What is your stress threshold? Y’know, that point where you stop trying or say ‘enough?’ That very notable point where your mind floods and hell will freeze over before you can take another second.
Do you find that your threshold changes according to your level of hunger, tiredness, schedule, urgency, stress etcetera? Mine certainly does. We often hear and talk about how people perform under pressure and give great respect and admiration to those who despite huge stress, keep a calm head and remain consistent in producing results.
We aspire to have the same grace under fire yet you only have to peer into the average household, office, car at peak hour or boardroom to realise that most people have some way to go to managing it well.
Over the years, I’ve met myriad people who take great pride in their ability to handle a lot of stress well. Naturally I’ve been intrigued by such claims but was soon disappointed to realise that what they really meant was ‘I take on a lot of stress but rather than manage it well, something else just pays the price’. From their health to their minds to their bank accounts or their relationships, something eventually breaks. I’ve been very guilty of it and I’m sure you have too.
So it makes me think. Remaining calm under fire but then it blowing out somewhere else in your life is hardly managing it well. If this was a financial situation and you were remaining calm whilst you spend your way to bankruptcy, it doesn’t mean you’re good at managing money. In fact you suck at it.
I think what we all want is the feeling of less stress, not a better way to handle it. So less stress I hear you say? How do you have less stress? Well believe it or not, it comes from you and your mind, not the situation. The reduction of stress is purely a perceptive thing. Stress isn’t actually a thing in the room you can move around – it’s just a thought.
How can I prove this? A child’s response at a young age emulates the influences around them. They watch how you react, they learn what you say and how you say it. It invariably gets wired into their brains as the default way to respond to ‘x’ situation. As they grow into adults some people will change and evolve this response – but many don’t and won’t. The fight or flight response of most people can often be linked back to what they were taught from a very young age.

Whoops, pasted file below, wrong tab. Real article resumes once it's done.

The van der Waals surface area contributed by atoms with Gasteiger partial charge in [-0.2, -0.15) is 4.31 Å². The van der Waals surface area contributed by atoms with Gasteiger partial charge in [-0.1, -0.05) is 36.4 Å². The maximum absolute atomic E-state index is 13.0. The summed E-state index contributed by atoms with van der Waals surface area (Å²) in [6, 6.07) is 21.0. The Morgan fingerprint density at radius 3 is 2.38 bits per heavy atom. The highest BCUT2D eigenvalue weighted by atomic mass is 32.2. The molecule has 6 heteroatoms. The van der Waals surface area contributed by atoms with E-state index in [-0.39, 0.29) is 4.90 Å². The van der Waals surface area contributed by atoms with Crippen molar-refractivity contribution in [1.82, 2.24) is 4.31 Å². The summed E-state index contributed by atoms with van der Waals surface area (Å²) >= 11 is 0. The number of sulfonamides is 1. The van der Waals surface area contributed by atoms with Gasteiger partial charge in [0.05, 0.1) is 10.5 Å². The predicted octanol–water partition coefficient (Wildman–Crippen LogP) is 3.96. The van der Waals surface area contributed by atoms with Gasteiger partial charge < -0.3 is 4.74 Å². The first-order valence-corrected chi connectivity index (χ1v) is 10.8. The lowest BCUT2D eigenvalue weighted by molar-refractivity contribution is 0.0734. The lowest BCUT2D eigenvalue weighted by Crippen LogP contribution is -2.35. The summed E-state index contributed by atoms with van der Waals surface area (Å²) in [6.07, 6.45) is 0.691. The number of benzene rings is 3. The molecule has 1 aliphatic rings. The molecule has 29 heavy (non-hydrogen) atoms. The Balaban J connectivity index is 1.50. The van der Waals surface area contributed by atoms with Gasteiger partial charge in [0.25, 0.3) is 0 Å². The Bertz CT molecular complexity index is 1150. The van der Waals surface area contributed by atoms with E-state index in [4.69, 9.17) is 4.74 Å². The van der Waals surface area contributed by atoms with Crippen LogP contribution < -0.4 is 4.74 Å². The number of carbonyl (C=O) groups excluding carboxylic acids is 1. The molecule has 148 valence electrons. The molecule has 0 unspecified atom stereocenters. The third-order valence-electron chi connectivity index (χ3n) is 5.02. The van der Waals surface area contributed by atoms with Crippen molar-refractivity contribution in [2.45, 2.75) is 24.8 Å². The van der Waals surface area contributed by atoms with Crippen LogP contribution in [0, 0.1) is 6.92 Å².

It’s why some people shrug and walk away whilst others burst into tears at the same event. Their response and how it impacts their mood, emotions and life is purely based on a chosen response programmed into their brain. Much like how you choose your default coffee, your default toothpaste and your default haircut. You actively have to break the thought process and rationalise a change.
This is a great example here of ‘programming and replay’ at work. Watch this video right to the end and listen to the great kids at the end versus the kids at the beginning. Most concerning, watch the kid who punches the wall in anger. You can literally hear the parent’s word tracks and behaviours spoken and acted verbatim through their children.
Changing your perception of what is stressful is the same process as why you like a certain type of phone, date, car, band and the like. It takes some repetition, an open mind, some courage to try it and some time to allow it to simmer in your mind.
It’s widely accepted that working under pressure is an inherent part of life. Some people even believe that they need pressure and stress in order to perform. From your big deadline to starting a company, balancing a hectic schedule to just the jerk behind you who keeps beeping despite that you can’t merge because there’s a truck in the way (and is also visible to him.) It seems that there are ‘stressful situations’ all around us and we have a lot to be stressed about.
So you can probably relate to how frustrating it seems when you meet someone who doesn’t see your stressful situations as seriously as you do. Just perhaps, they choose to respond differently from you based on their programming?
Whether you take a deep breath and smile or fly off the handle, your threshold and response is entirely set by you – consciously or sub-consciously.
It turns out that the guy who doesn’t flinch under pressure isn’t actually super human. Nor has he learned a new skill. He simply chooses a different option and with enough practice and experience, he re-programs his mind to reset the stress threshold.
Stressing-less isn’t about invalidating your feelings towards a situation or not taking the situation seriously; it’s about encouraging you to move your responses into your conscious mind and to actively train yourself to choose differently.
The great news is that you’re already born with the ability to choose and for us privileged few, we’re also fortunate to live in a world that enables us to exercise free choices. How sad for many people, who despite having massive silver spoons compared to the rest of the world, live unhappy lives due to the simple fact: they don’t and won’t choose differently because ‘it’s always been done this way.’
Don’t squander what others would (and have) died for by neglecting your decision making privileges because you’re too scared to challenge and master them.